Finally had a nice day at the beach, very early low tide, light breeze, manageable surf, clear visibility. Yet I found next to nothing. The highlight was a nice coprolite burrow, in great shape. I was reduced to picking up sea shells (don't know if the one shown is even a fossil, but don't see many of this type). Few teeth. Nothing big, but there's always that chance! Perfect conditions BUT we have not had a good storm from the north to blow stuff up on this southern exposure beach in a month. There were few oyster shells visible and the debris was mostly black wood and pieces of iron (probably from 300 years of boats/ships). I'm a pack rat so also picked up some 'whale" bone and a weird little bone (?)- like piece that I need to examine more closely. I'm guessing I need a new spot until the crowds thin out and the weather shifts from the north. October?
  9. Symphyseal

    Picked this up yesterday. It is easy to get excited on a small package. Looks like G. aduncus symphyseal but is much wider than the ones I see on a google search.
  10. Diaphorocetus redescribed

    A new fossil sperm whale-related paper is available online: Florencia Paolucci, Mónica R. Buono, Marta S. Fernández, Felix G. Marx & José I. Cuitiño (2019) Diaphorocetus poucheti (Cetacea, Odontoceti, Physeteroidea) from Patagonia, Argentina: one of the earliest sperm whales Journal of Systematic Palaeontology DOI: 10.1080/14772019.2019.1605544 Curious to see if anyone has a copy of this paper, because Diaphorocetus along with Idiorophus is one of the earliest sperm whales known in the fossil record.
  11. Proposal to mine fossil-rich site in New Zealand sparks campaign to protect it https://phys.org/news/2019-06-fossil-rich-site-zealand-campaign.html http://theconversation.com/proposal-to-mine-fossil-rich-site-in-new-zealand-sparks-campaign-to-protect-it-118505 Scientist: maar not only 'outstanding' site By John Gibb, Otago Daily times https://www.odt.co.nz/news/dunedin/scientist-maar-not-only-outstanding-site https://www.odt.co.nz/news/dunedin/council-now-formally-opposed-expansion-mine Foulden Maar - https://en.wikipedia.org/wiki/Foulden_Maar Yours, Paul H.
  12. rapp creek hunting

    A little under the weather (and having truck trouble) but took a break for a few hours hoping to find more shrimp coprolites after recent thunderstorms. Humid, but not particularly hot, lots of frogs. Despite lots of digging in last week's spot, not much mixed in the gravel, mostly small broken stuff (one vert, one angel shark tooth, some drum teeth). I always wonder if I am 'mining' an area of the stream bed that was picked over 30 years ago. Finally found a mottled tiger shark tooth, relatively rare on that site. I have some small pieces drying but no strong suspicions of shrimp coprolites. Before leaving I hit an older spot which has been good for cowshark teeth. First screening found a broken ecphora, a pretty rootless cowshark tooth and a broken cowshark tooth. On the way out checked two other spots, maybe next week?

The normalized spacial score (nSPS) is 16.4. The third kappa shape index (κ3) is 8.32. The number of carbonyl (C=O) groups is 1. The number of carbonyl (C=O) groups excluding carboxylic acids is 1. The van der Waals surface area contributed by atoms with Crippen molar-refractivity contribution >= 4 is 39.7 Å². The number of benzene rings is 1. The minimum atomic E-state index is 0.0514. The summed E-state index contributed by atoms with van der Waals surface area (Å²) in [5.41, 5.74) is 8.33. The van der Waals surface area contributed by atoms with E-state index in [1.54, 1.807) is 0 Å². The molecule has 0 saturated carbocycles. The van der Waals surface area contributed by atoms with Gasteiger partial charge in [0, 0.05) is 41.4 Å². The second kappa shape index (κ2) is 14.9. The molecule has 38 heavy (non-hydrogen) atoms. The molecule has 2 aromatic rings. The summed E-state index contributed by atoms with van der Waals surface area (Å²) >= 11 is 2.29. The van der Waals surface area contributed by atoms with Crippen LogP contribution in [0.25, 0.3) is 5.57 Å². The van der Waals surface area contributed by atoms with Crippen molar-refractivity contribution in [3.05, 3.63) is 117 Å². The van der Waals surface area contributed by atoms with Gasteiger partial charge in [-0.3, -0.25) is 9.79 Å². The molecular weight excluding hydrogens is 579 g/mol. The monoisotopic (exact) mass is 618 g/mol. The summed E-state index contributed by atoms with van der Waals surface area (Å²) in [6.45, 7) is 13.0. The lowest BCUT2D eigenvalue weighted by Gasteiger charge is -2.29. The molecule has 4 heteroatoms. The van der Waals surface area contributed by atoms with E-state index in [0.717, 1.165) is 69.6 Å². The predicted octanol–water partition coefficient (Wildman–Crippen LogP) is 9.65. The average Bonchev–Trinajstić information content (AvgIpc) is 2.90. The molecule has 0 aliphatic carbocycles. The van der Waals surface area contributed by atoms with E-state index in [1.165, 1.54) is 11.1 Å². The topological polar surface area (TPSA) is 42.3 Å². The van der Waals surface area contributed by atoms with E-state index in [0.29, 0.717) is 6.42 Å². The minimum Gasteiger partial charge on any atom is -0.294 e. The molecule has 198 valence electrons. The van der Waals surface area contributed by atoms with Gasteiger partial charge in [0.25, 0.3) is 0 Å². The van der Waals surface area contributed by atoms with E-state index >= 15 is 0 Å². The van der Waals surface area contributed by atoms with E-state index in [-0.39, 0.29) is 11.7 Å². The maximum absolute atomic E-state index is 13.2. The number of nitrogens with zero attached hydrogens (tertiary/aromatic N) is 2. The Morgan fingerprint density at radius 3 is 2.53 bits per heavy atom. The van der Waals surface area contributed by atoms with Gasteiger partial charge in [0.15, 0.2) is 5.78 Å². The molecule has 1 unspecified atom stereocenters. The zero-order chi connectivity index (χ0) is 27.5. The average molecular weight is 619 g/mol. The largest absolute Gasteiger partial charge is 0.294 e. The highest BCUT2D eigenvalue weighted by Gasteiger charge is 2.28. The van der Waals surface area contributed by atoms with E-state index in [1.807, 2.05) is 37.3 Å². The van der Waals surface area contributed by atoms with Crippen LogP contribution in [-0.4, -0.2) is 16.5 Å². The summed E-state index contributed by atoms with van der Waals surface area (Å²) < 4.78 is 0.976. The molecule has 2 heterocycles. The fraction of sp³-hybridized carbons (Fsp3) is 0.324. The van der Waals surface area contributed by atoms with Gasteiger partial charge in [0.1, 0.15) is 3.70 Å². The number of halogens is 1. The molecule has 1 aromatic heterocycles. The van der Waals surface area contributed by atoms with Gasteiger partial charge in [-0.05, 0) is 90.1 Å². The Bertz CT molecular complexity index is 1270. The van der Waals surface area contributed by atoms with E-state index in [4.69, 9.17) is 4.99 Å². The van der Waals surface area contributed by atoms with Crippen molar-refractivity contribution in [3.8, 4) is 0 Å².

13. This weekend I went again to the Baltic Sea coast. This time my target were Miocene deposits of lignite in the cliffs around Chłapowo. This is one of the cliffs I climbed in vain: because the only thing I found has nothing to do with Miocene - it is a piece of a crinoid stem, so most probably Silurian.
  14. Hello everyone! I found this bone last summer at the aurora fossil festival in North Carolina. and I have not found anything like it before. I need everyone’s help on this one. It looks like a skull to me but I have no idea. Thanks for the help!
  15. So I found this bone in miocene area where I normally hunt for sharks teeth, this was found in a big gravel bed where I was finding turtle shell pieces, dugong bones, a few sharks teeth here and there, part of a big vert that ill post later, as well as many bone parts that I can't identify. However this bone is the most interesting thing I have pulled from this spot. At first I thought it was dugong because that's most of what I find. But then I noticed it was hollow in the shaft of the bone making me question what it could be because as far as I know the only things with hollow bones are birds. Any and all help would be amazing because I am lost. Ps: I'm sorry the colors are so blown out. I raised the exposure on the images because the fossil is so dark it was hard to see details in the pictures.
  16. Fossil Vertebra ID

    Hi all, I was going through the haul of Amelia Island shark teeth that I collected as a kid, and I found a vertebra that I had forgotten about among the teeth. Its quite small, maybe half a centimeter the long way. I'm pretty sure the thing is roughly Miocene aged along with the rest of the fossils that show up on Amelia beaches (Although my understanding is that they are pulled up through dredging so I could be completely wrong!). Its pretty heavily weathered from the ocean so I'm not expecting a miracle here, but I'd love to learn a bit more about my (re)discovery!